Thursday, March 06, 2008

Comparing the cost of the war

by expatbrian

Most of us cannot really comprehend amounts in the billions, let alone trillions of dollars. There is no frame of reference. But a new article from the NYT that I found at Veterans for Common Sense may help.

On Thursday, the Joint Economic Committee, chaired by Senator Chuck Schumer, looked at the costs of the war. The witnesses included the Nobel Prize-winning economist, Joseph Stiglitz and Robert Hormats, vice chairman of Goldman Sachs International. Estimates for the total cost run between 2-3 trillion dollars. Thats 2-3 thousand thousand thousand thousand dollars.
Both men talked about large opportunities lost because of the money poured into the war. “For a fraction of the cost of this war,” said Mr. Stiglitz, “we could have put Social Security on a sound footing for the next half-century or more.”
...the money spent on the war each day is enough to enroll an additional 58,000 children in Head Start for a year, or make a year of college affordable for 160,000 low-income students through Pell Grants, or pay the annual salaries of nearly 11,000 additional border patrol agents or 14,000 more police officers.

That's each day people, not each week, month or year!
The Bush administration has tried its best to conceal the horrendous costs of the war. It has bypassed the normal budgetary process, financing the war almost entirely through “emergency” appropriations that get far less scrutiny.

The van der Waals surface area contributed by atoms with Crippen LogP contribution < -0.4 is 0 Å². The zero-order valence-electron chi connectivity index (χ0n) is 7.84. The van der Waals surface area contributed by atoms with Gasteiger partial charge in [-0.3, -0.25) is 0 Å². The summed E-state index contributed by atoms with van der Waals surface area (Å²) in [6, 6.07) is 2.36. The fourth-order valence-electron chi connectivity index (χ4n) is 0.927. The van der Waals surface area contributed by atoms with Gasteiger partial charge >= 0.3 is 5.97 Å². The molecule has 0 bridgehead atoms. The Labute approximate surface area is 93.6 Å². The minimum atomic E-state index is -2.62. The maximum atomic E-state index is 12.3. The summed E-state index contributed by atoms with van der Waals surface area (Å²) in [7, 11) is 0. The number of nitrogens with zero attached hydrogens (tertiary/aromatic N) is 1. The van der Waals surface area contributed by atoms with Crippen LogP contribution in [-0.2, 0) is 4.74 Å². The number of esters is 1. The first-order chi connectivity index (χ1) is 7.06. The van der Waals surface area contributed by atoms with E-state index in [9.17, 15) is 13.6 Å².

Mr. Hormats told the committee:
“Normally, when America goes to war, nonessential spending programs are reduced to make room in the budget for the higher costs of the war. Individual programs that benefit specific constituencies are sacrificed for the common good ... And taxes have never been cut during a major American war. For example, President Eisenhower adamantly resisted pressure from Senate Republicans for a tax cut during the Korean War.”

Said Mr. Stiglitz: “Because the administration actually cut taxes as we went to war, when we were already running huge deficits, this war has, effectively, been entirely financed by deficits. The national debt has increased by some $2.5 trillion since the beginning of the war, and of this, almost $1 trillion is due directly to the war itself ... By 2017, we estimate that the national debt will have increased, just because of the war, by some $2 trillion.”
And we even have to argue about a national health care program? The money is there, for all of the rebuilding and social initiatives we need. But right now, we are letting a madman spend it, unchecked and unaccounted for, by the billions each and every day. Just who is really at fault here, people?

cross posted at World Gone Mad

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Anonymous Anonymous said...

I certainly hope the people will stop the madness come November, but my hopes aren't too high. In the meantime, I'm working toward self sufficiency and further cost reductions so I can stay afloat if things get worse.

9:24:00 PM  
Blogger Capt. Fogg said...

But, but spending that money to the benefit of Americans would be like - almost SOCIALISM!!!

I didn't like Ike when he was president, but looking back, I think he was the last Republican with a shred of decency and perhaps sanity.

9:47:00 AM  
Anonymous Anonymous said...

why not give the money back to the people who earned it instead of spending it on ANYTHING?

3:12:00 PM  

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